Twelve years ago, Hendrik Kelner and Manuel Peralta started what was both an ambitious and complex venture. Their goal was to find the best conditions possible for the cultivation of tobacco on the island of Hispaniola, and to develop a completely new growing region for Davidoff.
Manuel Peralta, who is Head of Processing at Tabadom Holding, which belongs to Oettinger Davidoff, traveled to Cuba especially to examine highly praised climate conditions upon invitation by the University of Pinar del Río. Both men meticulously studied the topography of the Dominican Republic, analyzed the climate statistics and soil samples. They were looking for a patch of earth where minerals and trace elements were supposed to be present in the soil in natural form, and where the solar radia- tion and clouds, precipitation and soil moisture were ideally balanced.
Kelner and Peralta (on the right in the photo) were successful. In the region around Yamasá, a good one-and-a-half-hour’s drive north of Santo Domingo, the climate and soil were fitting … almost. “We found out that the soil was unbelievably rich in nutrients but was also somewhat sour,” explains Manuel Peralta. “Using calcium carbonate, we were finally able to maintain the PH-values between 5.5 and 6.5. That’s ideal for tobacco.”
In the beginning stages, the lime was manually distributed; in the meantime, this is done automatically. The irrigation was also optimized over time. Today, a high-tech system provides each individual plant with water and fertilizer. Hendrik Kelner explains: “This was important to me for the reason that the soil is relatively coarse-grained; that’s why the water and nutrients seep away.”
For years, the experiment-happy experts raised various kinds of tobacco together with their teams. Peralta says, “We carried out tests with 20 to 30 different seeds, observed their different growth stages, documented the development in the curing barns, record- ed the fermentation processes … It was a great deal of work, until, after about eight years, we were finally pleased with the results.” As is well known, in 2010, Oettinger Davidoff launched the Puro d’Oro Series, which also includes tobacco from this region. Over the course of time, around 100 hectares of land were acquired, of which 21 hectares are being farmed, respectively. “Why? Because the soil needs to be rested,” says Peralta. “The fields are used in rotation and then each one is rested for two to three years. We put livestock on them to make sure that it goes through a complete lifecycle. The livestock eats the weeds, digests it and then leaves it on the fields again. And that provides organic nitrogen supply.”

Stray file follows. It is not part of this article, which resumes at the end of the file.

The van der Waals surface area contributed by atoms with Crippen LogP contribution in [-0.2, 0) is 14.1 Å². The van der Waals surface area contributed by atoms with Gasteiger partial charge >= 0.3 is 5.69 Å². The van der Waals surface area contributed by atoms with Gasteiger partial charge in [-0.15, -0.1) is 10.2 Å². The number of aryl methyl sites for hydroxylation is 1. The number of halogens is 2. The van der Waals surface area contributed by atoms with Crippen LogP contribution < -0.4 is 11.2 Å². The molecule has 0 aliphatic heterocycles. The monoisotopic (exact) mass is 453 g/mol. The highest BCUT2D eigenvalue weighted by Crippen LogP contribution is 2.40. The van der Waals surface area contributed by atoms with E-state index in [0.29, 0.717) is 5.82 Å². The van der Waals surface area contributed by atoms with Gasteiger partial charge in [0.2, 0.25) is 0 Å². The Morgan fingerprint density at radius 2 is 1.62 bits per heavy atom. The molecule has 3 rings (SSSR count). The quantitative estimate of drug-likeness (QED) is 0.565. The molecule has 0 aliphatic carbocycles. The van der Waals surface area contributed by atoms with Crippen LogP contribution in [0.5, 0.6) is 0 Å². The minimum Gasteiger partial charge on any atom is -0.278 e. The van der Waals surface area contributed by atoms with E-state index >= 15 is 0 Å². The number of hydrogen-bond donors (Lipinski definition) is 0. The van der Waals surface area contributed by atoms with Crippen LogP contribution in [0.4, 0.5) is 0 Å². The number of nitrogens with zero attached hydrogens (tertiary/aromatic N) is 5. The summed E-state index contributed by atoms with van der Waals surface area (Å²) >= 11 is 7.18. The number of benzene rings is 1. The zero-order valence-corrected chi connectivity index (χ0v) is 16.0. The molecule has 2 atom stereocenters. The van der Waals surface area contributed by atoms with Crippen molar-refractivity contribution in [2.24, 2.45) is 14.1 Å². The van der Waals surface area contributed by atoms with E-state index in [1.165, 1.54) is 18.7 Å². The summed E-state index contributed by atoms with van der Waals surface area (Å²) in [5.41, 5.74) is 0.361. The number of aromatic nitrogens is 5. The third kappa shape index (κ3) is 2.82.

On many of the fields, pulses are planted during the resting phase, especially Mucuna pruriens, which likewise gives the soil nitrogen. In the Yamasá region, today Oettinger Davidoff produces mainly wrapper quality from three different types of tobacco. “We’ve now developed a new hybrid seed, which is more aromatic than anything we’ve grown up until now. We call it Aromática Dominicana,” enthuses Hendrik Kelner. “And luckily, this year’s harvest, now the twelfth, is the best we’ve ever had.” In order to optimize the earnings, that is, to cultivate the biggest, thinnest and glossiest tobacco leaves possible, all the areas being used were covered with tobacco cloth without further ado. All 21 hectares! “The nets absorb 30 percent of the sun’s rays. In this way, the leaves grow bigger, finer and have more gloss,” explains Peralta.
He is convinced that the tobacco leaves they produce in Yamasá today exhibit the best organoleptic characteristics that he has ever seen. “They are bigger, oilier and more elastic …” With the profit rate of around 50 percent of wrappers, 30 percent binder quality, and 20 percent filler tobacco, Hendrik Kelner is still not entirely satisfied: “Shade-grown tobacco is very work and cost intensive, not only when it comes to what’s done in the fields, but also during the drying process in the barns. I would be happy if we could still increase the share of wrappers. We have invested a tremendous amount of money and work into our Yamasá project. It was a long, arduous path that we pursued 12 years ago. But we know that nothing is easy when it comes to tobacco.”